November Heralds Dramatic News

Three months absent from my website signifies some dramatic events in our lives.  That short space of time, though, has ensured that things for husband Olivier and myself are going to be vastly different from how we imagined our retirement life together would be.

There’s a good reason for the adage that moving is as stressful as a divorce, but it was exhilarating, too,  to move finally from Hindmarsh Island back to Belair on September 27.  Olivier would agree that our stylish new retirement home has been a source of great joy to us. We have wallowed in a wonderful sense of achievement, unpacking countless boxes and finding a place for everything we love.  Many hours have been spent pondering on where to hang our art, especially my favourite pieces which have been stored since our marriage almost four years ago! The new kitchen is a dream, the lounge a stylish home theatre with window walls giving the appearance of living among the tall gums. My study is a work in progress and so I write in Olivier’s “bureau’’ with its high angled ceiling, defined with Oregon beams.

However, a sadness surrounds us like a heavy morning mist that descends upon our hilly suburb in Autumn. We cannot get away from it, even as we watch young blokes with wheelbarrows, picks, shovels and myriad other tools shape the remnants of the old garden into a lovely new and different landscape.

Last week, Olivier  returned home from a long stay in Ashford Hospital and together we have struggled with the news that the chemotherapy which seemed to show promise in July has become ineffective.   It happened on the day he was scheduled to have his last chemotherapy treatment and we had planned to stay in a hotel in the evening to celebrate. Instead, he didn’t have the treatment and he was hospitalised. Intense pain heralded this turn-around and instead of strolling along one of Adelaide’s glorious beaches hand in hand as we had planned, I have had to learn how to give my lovely Frenchman morphine injections.  It is amazing how easily I have slipped into the unfamiliar role of carer.

Now it is November, “Movember month’’ the Cancer Council of Australia’s initiative to raise funds for prostate cancer and my son Tyson is growing a black, bushy  moustache to support the cause.  The least I can do is return to the keyboard and tell you how this deadly disease has invaded our lives over  the last three months .

Friday last week, Olivier was discharged from hospital after four days of radiotherapy and we celebrated with afternoon tea at the home of good friends Danny and Helena Kotazek.  They have a strong connection to the situation as their son, Dushan is the head oncologist at Tennyson Centre for cancer treatment, but he is not treating Olivier because he does not treat family or friends.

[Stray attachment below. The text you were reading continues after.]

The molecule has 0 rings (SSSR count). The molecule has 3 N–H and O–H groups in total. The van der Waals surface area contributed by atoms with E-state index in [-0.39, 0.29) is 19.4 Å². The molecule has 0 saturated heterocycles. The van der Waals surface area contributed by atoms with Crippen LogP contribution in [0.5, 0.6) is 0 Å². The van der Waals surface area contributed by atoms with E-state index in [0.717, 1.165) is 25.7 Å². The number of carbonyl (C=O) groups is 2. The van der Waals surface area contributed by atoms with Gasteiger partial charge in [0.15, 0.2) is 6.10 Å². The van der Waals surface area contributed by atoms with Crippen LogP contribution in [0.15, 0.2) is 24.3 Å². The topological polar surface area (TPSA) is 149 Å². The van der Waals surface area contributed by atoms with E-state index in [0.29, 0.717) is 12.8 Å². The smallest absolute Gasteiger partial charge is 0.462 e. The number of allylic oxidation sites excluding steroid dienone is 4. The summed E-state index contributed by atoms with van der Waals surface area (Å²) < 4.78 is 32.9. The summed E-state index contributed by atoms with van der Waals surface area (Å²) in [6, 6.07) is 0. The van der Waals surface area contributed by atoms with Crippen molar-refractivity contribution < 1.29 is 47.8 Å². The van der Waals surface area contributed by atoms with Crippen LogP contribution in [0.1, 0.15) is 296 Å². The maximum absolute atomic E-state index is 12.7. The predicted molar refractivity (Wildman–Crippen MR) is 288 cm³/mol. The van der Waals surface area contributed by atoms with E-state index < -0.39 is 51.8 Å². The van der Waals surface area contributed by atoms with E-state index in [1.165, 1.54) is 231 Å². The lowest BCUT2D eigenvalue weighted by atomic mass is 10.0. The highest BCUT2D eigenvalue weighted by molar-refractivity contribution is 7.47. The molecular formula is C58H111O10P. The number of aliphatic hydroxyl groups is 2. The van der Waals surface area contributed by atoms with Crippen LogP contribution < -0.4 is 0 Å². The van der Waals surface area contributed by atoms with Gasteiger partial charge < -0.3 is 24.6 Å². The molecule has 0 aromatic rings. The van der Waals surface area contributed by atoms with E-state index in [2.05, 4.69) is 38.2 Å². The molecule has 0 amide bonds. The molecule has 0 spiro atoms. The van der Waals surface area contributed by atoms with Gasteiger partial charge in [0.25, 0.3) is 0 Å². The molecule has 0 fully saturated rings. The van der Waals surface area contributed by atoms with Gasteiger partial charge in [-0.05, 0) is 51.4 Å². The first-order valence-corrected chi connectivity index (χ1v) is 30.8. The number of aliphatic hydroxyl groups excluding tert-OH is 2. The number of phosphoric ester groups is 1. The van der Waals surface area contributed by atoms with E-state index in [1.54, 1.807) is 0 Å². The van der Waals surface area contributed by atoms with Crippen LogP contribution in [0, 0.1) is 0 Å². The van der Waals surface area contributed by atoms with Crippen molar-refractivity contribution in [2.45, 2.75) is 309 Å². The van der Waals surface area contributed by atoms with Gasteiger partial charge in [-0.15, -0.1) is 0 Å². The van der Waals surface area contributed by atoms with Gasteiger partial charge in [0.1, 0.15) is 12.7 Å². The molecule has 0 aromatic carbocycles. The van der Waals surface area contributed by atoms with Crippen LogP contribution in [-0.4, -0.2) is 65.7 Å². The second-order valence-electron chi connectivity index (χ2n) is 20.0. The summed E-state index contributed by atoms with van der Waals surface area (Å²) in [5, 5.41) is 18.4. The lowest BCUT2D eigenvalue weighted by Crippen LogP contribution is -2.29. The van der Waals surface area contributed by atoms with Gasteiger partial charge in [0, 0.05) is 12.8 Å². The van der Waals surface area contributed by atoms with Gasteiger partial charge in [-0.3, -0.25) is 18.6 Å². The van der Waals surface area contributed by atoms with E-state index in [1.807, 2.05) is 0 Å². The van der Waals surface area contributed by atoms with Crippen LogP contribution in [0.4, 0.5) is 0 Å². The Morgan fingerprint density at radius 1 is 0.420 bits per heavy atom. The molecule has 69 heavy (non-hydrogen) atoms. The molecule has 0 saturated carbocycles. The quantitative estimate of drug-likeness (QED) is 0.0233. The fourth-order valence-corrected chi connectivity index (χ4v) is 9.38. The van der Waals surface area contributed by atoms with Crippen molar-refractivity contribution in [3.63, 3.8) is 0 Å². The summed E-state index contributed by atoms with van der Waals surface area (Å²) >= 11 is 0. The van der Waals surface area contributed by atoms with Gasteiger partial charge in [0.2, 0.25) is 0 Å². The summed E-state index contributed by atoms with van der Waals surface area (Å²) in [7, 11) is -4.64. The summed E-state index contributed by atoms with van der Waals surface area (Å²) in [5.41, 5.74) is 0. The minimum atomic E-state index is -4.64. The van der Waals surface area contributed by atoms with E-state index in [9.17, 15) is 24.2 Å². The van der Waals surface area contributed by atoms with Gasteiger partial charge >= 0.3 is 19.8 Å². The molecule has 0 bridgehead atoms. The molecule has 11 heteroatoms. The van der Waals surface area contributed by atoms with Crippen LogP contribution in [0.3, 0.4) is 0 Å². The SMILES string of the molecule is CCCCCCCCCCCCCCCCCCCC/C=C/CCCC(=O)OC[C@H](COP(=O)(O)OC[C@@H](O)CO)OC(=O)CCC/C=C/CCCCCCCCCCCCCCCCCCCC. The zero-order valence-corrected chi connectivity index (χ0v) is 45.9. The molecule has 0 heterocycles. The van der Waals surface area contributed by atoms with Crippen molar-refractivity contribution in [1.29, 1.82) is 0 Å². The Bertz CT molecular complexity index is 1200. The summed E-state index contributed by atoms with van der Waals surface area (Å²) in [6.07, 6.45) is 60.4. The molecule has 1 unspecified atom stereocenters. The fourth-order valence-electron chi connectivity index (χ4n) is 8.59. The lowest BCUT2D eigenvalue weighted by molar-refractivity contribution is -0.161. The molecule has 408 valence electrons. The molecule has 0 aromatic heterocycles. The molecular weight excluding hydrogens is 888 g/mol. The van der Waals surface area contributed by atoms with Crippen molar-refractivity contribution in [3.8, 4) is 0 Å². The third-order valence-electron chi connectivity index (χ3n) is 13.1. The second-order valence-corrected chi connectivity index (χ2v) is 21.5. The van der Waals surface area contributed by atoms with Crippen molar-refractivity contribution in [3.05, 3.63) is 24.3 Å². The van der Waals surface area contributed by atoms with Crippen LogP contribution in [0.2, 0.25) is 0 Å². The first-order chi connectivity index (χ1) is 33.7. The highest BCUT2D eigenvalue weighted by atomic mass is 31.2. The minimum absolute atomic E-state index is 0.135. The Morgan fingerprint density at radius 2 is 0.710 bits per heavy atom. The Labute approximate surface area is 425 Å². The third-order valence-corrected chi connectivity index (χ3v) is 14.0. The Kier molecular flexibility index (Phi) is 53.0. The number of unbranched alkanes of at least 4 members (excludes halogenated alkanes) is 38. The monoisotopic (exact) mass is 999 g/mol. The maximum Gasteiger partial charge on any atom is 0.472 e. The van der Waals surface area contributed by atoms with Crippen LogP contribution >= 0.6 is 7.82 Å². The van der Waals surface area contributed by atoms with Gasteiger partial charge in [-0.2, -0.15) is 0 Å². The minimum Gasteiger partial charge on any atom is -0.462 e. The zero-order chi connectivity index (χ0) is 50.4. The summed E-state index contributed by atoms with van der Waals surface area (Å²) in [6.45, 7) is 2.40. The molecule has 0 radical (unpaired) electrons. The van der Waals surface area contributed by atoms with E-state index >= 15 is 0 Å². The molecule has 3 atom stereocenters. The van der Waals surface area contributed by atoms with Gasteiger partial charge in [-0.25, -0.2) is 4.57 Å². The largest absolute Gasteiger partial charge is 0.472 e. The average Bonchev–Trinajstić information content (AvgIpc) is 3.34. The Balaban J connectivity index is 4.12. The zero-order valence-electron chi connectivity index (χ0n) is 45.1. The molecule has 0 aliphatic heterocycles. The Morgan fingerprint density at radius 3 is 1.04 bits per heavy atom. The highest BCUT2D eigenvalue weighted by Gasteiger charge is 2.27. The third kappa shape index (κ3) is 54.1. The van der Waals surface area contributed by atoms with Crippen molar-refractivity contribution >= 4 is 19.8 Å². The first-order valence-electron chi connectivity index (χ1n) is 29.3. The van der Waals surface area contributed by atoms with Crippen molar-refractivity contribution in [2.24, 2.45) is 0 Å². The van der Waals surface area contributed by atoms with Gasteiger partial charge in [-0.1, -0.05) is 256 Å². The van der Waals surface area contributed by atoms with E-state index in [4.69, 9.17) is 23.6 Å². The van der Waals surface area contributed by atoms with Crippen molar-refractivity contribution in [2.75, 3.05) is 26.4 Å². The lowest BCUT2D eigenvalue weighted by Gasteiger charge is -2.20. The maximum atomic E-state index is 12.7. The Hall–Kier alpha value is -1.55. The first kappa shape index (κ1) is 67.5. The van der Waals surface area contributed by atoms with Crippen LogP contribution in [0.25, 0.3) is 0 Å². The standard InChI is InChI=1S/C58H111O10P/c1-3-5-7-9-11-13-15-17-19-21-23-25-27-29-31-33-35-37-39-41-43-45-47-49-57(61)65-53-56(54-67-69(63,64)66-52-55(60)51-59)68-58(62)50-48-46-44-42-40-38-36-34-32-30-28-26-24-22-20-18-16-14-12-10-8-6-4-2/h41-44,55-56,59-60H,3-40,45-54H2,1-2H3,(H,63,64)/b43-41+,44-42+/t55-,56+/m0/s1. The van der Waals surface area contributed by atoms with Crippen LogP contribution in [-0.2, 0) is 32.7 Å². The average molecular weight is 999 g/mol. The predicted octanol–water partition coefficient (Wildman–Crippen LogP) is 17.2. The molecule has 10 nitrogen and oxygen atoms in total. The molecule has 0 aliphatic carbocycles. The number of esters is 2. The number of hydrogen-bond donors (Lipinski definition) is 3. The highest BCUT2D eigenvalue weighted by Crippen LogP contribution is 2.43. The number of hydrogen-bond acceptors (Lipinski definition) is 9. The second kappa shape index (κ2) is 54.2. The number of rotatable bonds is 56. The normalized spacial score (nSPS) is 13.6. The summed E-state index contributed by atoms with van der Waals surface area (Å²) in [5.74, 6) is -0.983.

We sat together and I listened as the old friends spoke in French and we dined on pumpkin soup spiced with ginger and helped ourselves to a plate filled with delicious French pastries from The Red Door bakery down the road in Croydon.

“He is a French patissiere,’’ Helena told us proudly.

It was a delicious event, shared with their daughter Eva, who came to visit Olivier.

Yet,  Monday began with a home visit from “prof’’ the palliative care expert, Professor Ian Maddocks, who had seen Olivier in hospital.   Had we wanted to dwell in the land of denial, he was not the right audience. Instead, he ordered RDNS services to the house to help continue the pain management forged in hospital.  Olivier could not be in kinder hands. Professor Maddocks is the architect of palliative care, pain management for life limiting disease, and has devoted his life to alleviating suffering.

Ten months after husband Olivier was diagnosed with advanced prostate cancer – we have  been faced with the reality of planning for his palliative care.

So this is the week Donna, the RDNS nurse begins to call and the week the occupational therapist comes and assesses the home recommending independent living aids for Olivier. This is the week, he has become more disabled on his left side and it is the week he decides to use a walking stick.

“Well, they say I’m a chalkie, so I can’t fall, can I?’’ he says.

It is now four months since we were first told darling Oli was dying and we are so thankful for the medical technology – the chemotherapy – which has scrounged enough time for us to move (on September 27) and settle so comfortably into our new home.

Today we entertain another eminent professor – Ross McClelland, who is the newly-appointed head of prostate cancer research at the Flinders University’s $200 million Cancer education and Training unit,  which will open in 2012. He is married to former Advertiser Newspapers colleague and journalist friend, Jill Pengelley and he pops a bottle of Chandon Brut to toast our new home. However,  in retrospect, we should have also “cracked a coldie’’  for a cure for cancer from the research laboratories of the new facility.

Which brings us to the future.  Like Jimmy Stynes, who is also facing secondary bone cancer, Oli may not win this battle. But on Monday,  Olivier begins the next round. . . another regime of a different chemotherapy to try and stem the cancer once more.  It is not a cure, but, around the corner, with generous donations for research into the cause and treatment of prostate cancer, there will be a cure.

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